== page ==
Once the winner of a six-million-baht lottery prize, Uan, whose last name is not disclosed, ended up homeless on Ratchadamnoen Avenue when her money dried up.
The 53-year-old woman told the Bangkok Post she was earlier working as a taxi driver. Ms Uan was struggling with the rising cost of living including petrol prices, and her income was not enough to pay for the taxi's daily rent and home rental.
Fortunately, Ms Uan won the lottery, and was able to buy her former house with it. She put her grandmother's name down as the legal owner. That move was to have nasty consequences later.
Ms Uan's situation worsened when her grandmother fell ill. She said her grandmother was suffering from many diseases, such as cancer. The money left from buying the house was used up paying medical bills.
Before her grandmother died, she transferred rights over the house to Uan's brother. After her death, Uan's brother decided to sell the house, resulting in Uan losing her home and ending up on the streets.
Ms Uan added that she has been living on Ratchadamnoen Avenue -- an area in Phra Nakhon district of Bangkok known to be packed with homeless people -- for three months.
Ms Uan's experience is one example of the many homeless people living on Ratchadamnoen Avenue. The Bangkok Post talked to them to find out why they are homeless and hear their response to a ban on their sleeping there.
No sleeping on streets
The Phra Nakhon District Office has announced that it will no longer allow the homeless to sleep on Ratchadamnoen Avenue from September onwards.
According to the Thai Health Promotion Foundation, there were 2,499 homeless people in Thailand in 2023, 1,217 in Bangkok alone. Data also shows that 500-600 of these homeless people in the capital occupy areas in Phra Nakhon district.
Fences along Ratchadamnoen Avenue are to be put up to bar homeless people from sleeping on the road and prevent hoarders from littering.
Some believe the authorities would like to improve the city's landscape and enforce safety for pedestrians and locals.
However, it is inevitable that some people view the regulation as a type of window dressing that will only push the homeless out of one area and into another.
Fencing off the area
Tip Sakda, 52, told the Bangkok Post that he has spent six years living as a homeless man in Phra Nakhon district, in Sake Alley on Assadang Road. He said he had conflicts with his family and decided to leave for good.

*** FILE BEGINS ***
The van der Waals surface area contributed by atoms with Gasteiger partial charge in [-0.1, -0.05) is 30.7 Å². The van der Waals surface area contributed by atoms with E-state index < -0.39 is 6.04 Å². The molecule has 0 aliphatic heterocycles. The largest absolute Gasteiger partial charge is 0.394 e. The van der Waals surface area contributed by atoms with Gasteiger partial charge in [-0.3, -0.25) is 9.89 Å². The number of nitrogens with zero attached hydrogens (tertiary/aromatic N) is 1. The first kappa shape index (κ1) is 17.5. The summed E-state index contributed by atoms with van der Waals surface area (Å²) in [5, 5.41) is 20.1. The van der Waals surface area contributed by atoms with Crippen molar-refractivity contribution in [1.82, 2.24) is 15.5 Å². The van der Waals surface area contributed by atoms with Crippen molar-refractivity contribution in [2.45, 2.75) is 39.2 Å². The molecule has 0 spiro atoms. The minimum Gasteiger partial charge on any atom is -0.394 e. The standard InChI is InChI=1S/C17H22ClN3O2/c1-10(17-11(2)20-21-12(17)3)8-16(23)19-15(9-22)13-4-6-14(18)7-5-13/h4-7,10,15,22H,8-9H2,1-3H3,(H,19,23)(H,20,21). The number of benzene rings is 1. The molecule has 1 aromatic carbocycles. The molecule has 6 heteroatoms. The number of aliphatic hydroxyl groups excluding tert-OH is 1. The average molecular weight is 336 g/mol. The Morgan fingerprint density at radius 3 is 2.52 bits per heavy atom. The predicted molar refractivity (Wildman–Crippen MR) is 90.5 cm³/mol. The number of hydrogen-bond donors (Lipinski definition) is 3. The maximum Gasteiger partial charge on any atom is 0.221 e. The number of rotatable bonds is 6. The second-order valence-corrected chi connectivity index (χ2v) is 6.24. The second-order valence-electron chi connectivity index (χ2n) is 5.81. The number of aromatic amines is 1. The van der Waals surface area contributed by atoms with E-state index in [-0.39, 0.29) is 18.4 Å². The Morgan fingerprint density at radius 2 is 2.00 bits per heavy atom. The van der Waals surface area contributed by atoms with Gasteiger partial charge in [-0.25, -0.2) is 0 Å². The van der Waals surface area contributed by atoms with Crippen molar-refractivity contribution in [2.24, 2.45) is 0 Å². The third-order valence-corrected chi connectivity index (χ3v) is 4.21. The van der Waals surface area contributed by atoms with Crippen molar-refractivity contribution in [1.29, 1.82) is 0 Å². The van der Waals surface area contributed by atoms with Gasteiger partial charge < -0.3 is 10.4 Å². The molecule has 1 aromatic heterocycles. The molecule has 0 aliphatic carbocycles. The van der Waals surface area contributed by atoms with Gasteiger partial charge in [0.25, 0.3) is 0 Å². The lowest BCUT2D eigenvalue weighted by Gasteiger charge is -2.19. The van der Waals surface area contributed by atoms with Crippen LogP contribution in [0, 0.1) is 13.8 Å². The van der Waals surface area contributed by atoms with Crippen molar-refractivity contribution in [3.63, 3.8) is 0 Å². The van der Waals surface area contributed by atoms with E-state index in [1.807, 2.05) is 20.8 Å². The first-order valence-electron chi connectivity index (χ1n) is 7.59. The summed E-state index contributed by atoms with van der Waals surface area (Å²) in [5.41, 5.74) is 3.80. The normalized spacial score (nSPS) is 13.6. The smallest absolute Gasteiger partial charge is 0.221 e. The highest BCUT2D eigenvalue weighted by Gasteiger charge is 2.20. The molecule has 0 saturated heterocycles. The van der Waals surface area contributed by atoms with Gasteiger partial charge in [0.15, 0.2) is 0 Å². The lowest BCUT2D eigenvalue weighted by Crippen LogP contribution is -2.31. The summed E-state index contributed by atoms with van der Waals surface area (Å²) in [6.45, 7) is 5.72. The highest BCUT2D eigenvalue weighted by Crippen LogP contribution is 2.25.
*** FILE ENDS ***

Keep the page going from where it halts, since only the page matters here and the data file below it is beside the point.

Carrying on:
Social workers informed him about the fences which will be installed soon. They told him to move to a new place, a plan Mr Tip admitted he was not yet prepared to execute.
Mr Tip said he wants public agencies to offer homeless people a proper shelter and job opportunities. Many suffer from chronic illnesses without access to healthcare.
"In the past, some homeless men fell ill but they did not receive treatment. Some were later found dead on the streets," Mr Tip added.
Like many other people who lost their jobs during the Covid-19 pandemic two years ago, Pai Sontiwong, 44, said he was also laid off during that time. Lacking a stable income to afford the rent, Mr Pai had no choice but to hit the streets.
He said he usually wanders around Sanam Luang or Rattanakosin Hotel. He goes to Sake Alley every day and waits for food donations, philanthropic NGOs or individuals who help the homeless.
When asked about the fence plan for Ratchadamnoen Avenue, Mr Pai said the regulation would prove difficult for him and he is not prepared to move.
Mr Pai said agencies should offer more help to the homeless. The Mirror Foundation has a programme for homeless people to sign up for job opportunities and cheap apartments; however, Mr Pai said the scope of work is still small compared to the number of homeless in Phra Nakhon district.
The Bangkok Metropolitan Admi- nistration (BMA) and its network has established two drop-in stations in Sake Alley and under Somdet Phra Pinklao Bridge (on the Phra Nakhon district side).
Officials from the BMA, National Health Security Office, Ministry Of Social Development and Human Security, Department of Social Development and Welfare and charitable foundations are based at the drop-in spots.
They offer assistance on healthcare, welfare for the elderly or people with disabilities, laundry services, bathrooms, job employment and apartments.
Reports said the BMA is also discussing bringing back emergency shelters for the homeless at a building next to Chaloem Wan Chat Bridge in Phra Nakhon district.
The project is a joint one between the BMA and Mirror Foundation to offer training and allowances to homeless people, helping them get jobs and prevent them from returning into a cycle of homelessness.
The emergency shelters would mitigate ongoing harm against homeless people where scammers trick them into opening up mule accounts, an act punishable by imprisonment.
Sittipon Chuprajong from the Mirror Foundation said some groups of men extort money from homeless people.
They also hire the homeless for 500 baht to open bank accounts or mule accounts.
Many homeless people have been arrested by police and jailed.
Mr Sittipon said these groups usually roam Ratchadamnoen Avenue and other places in Phra Nakhon district.
"The causes which force people to become homeless remain unchanged. Some lost their jobs and were unable to support their family, leading to conflicts at home making them feel like a burden to family members.
They cannot return to the workforce because of their age in many cases so have to leave the house," he said.
The BMA, the Mirror Foundation and their network are pushing projects to offer jobs and cheap apartments for the homeless people as well as helping them gain access to state welfare.